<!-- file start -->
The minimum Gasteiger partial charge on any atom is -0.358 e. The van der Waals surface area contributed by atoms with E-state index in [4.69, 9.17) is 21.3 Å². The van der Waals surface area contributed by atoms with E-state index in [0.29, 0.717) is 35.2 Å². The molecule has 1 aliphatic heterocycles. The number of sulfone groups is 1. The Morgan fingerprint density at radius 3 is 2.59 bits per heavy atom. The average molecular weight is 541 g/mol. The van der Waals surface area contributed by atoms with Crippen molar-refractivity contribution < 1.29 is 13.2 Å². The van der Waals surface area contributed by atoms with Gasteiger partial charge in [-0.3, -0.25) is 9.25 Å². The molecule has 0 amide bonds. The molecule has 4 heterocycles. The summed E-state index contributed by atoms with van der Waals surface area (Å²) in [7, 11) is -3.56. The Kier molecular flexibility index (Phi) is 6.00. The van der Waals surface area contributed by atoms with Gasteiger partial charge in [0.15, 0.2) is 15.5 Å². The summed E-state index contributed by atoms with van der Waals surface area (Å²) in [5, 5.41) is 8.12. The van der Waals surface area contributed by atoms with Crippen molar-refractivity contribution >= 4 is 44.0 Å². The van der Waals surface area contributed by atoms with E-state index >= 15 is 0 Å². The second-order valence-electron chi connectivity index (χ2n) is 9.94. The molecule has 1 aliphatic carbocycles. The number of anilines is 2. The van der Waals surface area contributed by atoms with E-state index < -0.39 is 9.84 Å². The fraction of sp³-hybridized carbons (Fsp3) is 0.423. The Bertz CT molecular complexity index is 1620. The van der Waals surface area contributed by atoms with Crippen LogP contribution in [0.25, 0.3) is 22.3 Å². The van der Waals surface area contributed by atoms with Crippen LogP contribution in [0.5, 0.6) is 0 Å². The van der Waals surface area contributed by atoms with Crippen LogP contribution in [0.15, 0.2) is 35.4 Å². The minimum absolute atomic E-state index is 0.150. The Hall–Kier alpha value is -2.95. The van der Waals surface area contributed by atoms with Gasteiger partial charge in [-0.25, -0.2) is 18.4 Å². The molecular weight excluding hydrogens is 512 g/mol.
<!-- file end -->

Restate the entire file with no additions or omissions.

The minimum Gasteiger partial charge on any atom is -0.358 e. The van der Waals surface area contributed by atoms with E-state index in [4.69, 9.17) is 21.3 Å². The van der Waals surface area contributed by atoms with E-state index in [0.29, 0.717) is 35.2 Å². The molecule has 1 aliphatic heterocycles. The number of sulfone groups is 1. The Morgan fingerprint density at radius 3 is 2.59 bits per heavy atom. The average molecular weight is 541 g/mol. The van der Waals surface area contributed by atoms with Crippen molar-refractivity contribution < 1.29 is 13.2 Å². The van der Waals surface area contributed by atoms with Gasteiger partial charge in [-0.3, -0.25) is 9.25 Å². The molecule has 0 amide bonds. The molecule has 4 heterocycles. The summed E-state index contributed by atoms with van der Waals surface area (Å²) in [7, 11) is -3.56. The Kier molecular flexibility index (Phi) is 6.00. The van der Waals surface area contributed by atoms with Gasteiger partial charge in [0.15, 0.2) is 15.5 Å². The summed E-state index contributed by atoms with van der Waals surface area (Å²) in [5, 5.41) is 8.12. The van der Waals surface area contributed by atoms with Crippen molar-refractivity contribution >= 4 is 44.0 Å². The van der Waals surface area contributed by atoms with E-state index >= 15 is 0 Å². The second-order valence-electron chi connectivity index (χ2n) is 9.94. The molecule has 1 aliphatic carbocycles. The number of anilines is 2. The van der Waals surface area contributed by atoms with E-state index < -0.39 is 9.84 Å². The fraction of sp³-hybridized carbons (Fsp3) is 0.423. The Bertz CT molecular complexity index is 1620. The van der Waals surface area contributed by atoms with Crippen LogP contribution in [0.25, 0.3) is 22.3 Å². The van der Waals surface area contributed by atoms with Crippen LogP contribution in [0.5, 0.6) is 0 Å². The van der Waals surface area contributed by atoms with Crippen LogP contribution in [0.15, 0.2) is 35.4 Å². The minimum absolute atomic E-state index is 0.150. The Hall–Kier alpha value is -2.95. The van der Waals surface area contributed by atoms with Gasteiger partial charge in [-0.25, -0.2) is 18.4 Å². The molecular weight excluding hydrogens is 512 g/mol.